Friday, August 27, 2021

Dock Walk Part Two

Time to renew our walk across the flagstone steps to the gravel path to the edge of our finger of the river from my prior post. (Click on photos for a bigger view, of course)
Today is really hot and muggy so I hope you brought your sunhat! Fall is on its way from the angle of the sun in the early morning, but by mid-morning it is once again unbearable unless you are in the shade or sopping wet. Some brave ones are out there in their kayaks this morning. It is now later in the day and the sound of a chain saw cutting down a tree across the river is disturbing the peace, but perhaps these three do not mind.
Below is what the marsh on the left looked like last fall.

And above taken at another time but giving a better shot at low tide. You can see that the rock surf wall is there in the distance but the geese and ducks have cleaned the sand of the planted marsh grasses. We are going to see if that can be resolved as they form an excellent habitat for small creatures and a good buffer for the surf.
There are three boxes planted with grass at different heights of sand. Hubby wants to see which works better. He will put unattractive wooden stakes with flags to hopefully discourage the geese when they return. This is not based on anything he has seen work. Just his crazy project.  Although the use of flags on stakes has been done by others.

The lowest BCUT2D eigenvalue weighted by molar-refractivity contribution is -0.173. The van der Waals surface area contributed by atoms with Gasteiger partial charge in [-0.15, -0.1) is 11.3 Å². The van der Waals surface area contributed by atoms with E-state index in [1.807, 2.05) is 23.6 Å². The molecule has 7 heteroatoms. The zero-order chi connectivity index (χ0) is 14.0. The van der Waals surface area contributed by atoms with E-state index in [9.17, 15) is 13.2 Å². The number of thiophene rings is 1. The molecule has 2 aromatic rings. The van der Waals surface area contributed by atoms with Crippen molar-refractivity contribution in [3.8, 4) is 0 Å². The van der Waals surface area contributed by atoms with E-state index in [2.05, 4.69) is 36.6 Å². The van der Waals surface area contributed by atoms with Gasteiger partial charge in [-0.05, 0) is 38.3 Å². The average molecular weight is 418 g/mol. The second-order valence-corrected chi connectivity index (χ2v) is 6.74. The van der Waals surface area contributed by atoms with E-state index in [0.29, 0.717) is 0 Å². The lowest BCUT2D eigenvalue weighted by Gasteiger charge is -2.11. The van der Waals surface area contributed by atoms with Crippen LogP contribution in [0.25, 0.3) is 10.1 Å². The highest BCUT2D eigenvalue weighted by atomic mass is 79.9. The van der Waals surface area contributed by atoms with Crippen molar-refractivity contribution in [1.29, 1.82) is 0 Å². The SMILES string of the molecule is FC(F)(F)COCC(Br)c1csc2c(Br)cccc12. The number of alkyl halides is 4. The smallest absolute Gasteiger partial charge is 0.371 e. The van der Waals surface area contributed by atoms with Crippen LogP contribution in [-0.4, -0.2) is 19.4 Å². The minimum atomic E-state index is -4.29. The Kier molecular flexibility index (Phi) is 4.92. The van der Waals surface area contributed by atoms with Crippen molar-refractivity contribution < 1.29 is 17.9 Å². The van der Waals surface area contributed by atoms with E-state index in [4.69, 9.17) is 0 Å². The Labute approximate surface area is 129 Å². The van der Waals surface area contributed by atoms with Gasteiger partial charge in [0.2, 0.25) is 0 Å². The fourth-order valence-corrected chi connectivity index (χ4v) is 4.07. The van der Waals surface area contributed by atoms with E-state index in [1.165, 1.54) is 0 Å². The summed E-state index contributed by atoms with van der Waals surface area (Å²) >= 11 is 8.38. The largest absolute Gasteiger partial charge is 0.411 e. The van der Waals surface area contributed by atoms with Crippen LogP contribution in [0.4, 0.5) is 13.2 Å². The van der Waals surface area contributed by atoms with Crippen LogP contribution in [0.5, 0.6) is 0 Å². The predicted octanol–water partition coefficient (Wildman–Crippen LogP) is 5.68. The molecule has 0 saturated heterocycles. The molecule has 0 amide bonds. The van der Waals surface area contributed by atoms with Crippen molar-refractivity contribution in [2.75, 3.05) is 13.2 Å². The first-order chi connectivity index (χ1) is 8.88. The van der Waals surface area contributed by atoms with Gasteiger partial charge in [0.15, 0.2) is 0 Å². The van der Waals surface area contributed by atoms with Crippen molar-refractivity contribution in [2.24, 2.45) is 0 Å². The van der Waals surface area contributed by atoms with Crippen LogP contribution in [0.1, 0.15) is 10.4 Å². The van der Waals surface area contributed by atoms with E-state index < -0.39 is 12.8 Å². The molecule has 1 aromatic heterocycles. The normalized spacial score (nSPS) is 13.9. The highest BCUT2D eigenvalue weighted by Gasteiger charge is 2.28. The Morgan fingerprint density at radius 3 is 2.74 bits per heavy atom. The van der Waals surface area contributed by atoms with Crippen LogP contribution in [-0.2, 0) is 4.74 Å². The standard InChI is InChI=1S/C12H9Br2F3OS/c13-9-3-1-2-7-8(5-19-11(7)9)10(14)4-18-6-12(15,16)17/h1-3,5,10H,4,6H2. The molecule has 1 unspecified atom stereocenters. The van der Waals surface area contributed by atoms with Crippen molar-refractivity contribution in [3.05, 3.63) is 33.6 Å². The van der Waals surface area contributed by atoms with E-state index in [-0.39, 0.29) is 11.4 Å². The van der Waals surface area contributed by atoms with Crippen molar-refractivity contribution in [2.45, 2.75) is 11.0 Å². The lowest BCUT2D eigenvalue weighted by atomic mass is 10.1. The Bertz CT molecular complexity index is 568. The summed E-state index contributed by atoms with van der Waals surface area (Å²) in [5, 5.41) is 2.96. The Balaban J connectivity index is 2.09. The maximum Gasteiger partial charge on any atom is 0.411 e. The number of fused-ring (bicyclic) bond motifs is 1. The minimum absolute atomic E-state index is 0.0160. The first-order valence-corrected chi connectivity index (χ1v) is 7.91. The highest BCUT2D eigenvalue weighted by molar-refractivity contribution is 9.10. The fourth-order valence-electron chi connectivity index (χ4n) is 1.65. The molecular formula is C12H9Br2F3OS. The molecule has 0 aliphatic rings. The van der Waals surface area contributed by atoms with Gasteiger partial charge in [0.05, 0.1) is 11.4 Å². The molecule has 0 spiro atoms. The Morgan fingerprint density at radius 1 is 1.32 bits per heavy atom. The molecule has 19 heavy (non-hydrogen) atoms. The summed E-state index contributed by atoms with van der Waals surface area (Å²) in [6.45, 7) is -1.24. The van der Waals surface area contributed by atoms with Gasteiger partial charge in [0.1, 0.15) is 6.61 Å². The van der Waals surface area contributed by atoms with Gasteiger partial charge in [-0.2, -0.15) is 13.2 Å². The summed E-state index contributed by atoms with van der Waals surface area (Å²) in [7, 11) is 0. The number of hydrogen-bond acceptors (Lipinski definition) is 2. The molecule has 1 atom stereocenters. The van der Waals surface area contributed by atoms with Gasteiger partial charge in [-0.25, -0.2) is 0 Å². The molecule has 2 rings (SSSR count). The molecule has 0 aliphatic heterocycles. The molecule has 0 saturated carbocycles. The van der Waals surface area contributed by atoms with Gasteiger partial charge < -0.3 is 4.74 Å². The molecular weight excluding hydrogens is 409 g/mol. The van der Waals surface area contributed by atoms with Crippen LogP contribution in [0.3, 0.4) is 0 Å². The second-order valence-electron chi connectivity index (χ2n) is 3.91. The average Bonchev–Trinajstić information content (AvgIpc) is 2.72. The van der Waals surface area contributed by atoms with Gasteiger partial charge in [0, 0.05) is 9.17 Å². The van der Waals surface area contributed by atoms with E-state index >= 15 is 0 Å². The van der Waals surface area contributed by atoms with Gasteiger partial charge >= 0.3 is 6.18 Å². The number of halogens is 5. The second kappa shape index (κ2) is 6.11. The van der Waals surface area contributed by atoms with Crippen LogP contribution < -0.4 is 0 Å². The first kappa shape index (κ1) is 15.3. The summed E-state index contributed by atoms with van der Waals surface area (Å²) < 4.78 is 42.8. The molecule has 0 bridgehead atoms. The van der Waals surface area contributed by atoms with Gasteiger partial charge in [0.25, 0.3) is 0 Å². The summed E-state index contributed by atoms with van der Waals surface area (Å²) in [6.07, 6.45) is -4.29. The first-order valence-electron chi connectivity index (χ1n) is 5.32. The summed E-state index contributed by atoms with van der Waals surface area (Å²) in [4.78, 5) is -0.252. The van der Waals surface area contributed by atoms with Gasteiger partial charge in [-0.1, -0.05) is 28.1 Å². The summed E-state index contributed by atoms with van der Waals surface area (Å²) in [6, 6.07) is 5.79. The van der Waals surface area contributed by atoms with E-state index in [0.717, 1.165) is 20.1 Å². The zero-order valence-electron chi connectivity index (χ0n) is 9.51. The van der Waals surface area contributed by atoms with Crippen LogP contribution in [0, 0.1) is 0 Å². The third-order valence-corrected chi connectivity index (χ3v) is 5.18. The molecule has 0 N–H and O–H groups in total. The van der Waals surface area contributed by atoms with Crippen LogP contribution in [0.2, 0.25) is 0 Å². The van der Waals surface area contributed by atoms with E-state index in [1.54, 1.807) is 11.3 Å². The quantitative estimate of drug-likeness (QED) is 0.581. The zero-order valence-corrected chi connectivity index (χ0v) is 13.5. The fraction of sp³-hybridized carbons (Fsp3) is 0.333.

On the right-hand side of the dock above is our new project of more "living reef" which is a rock wall several feet out from the shoreline and with open spaces for fish and crabs, etc to swim in and out and protect themselves from larger predators. It helps break up boat wake and storm surge while also providing habitat for living things during the rest of the time. The rock wall, which rests on black plastic to prevent it from sinking, will curve around following the yellow tape with two open spaces to allow living things to swim through.  You cannot see but the stakes are stuck in reef balls under the water that we hope will encourage the spat to settle from our oyster floats beneath our dock.  Our neighbor on this side is quite happy to go along and help pay for half.  We will save a lot by doing this ourselves, even hiring help on the weekends.

Below is a photo of what most people do to protect their shoreline because it is cheaper and faster. But not much can live against a wall like that, only snails and silverfish. 
And, surprise, who do I see who cannot wait for the helpers that will be coming over the weekend. He is piling rocks to make it easier for them...!!  He loves his projects.  I think I will go take a nap.....ok, after I exercise.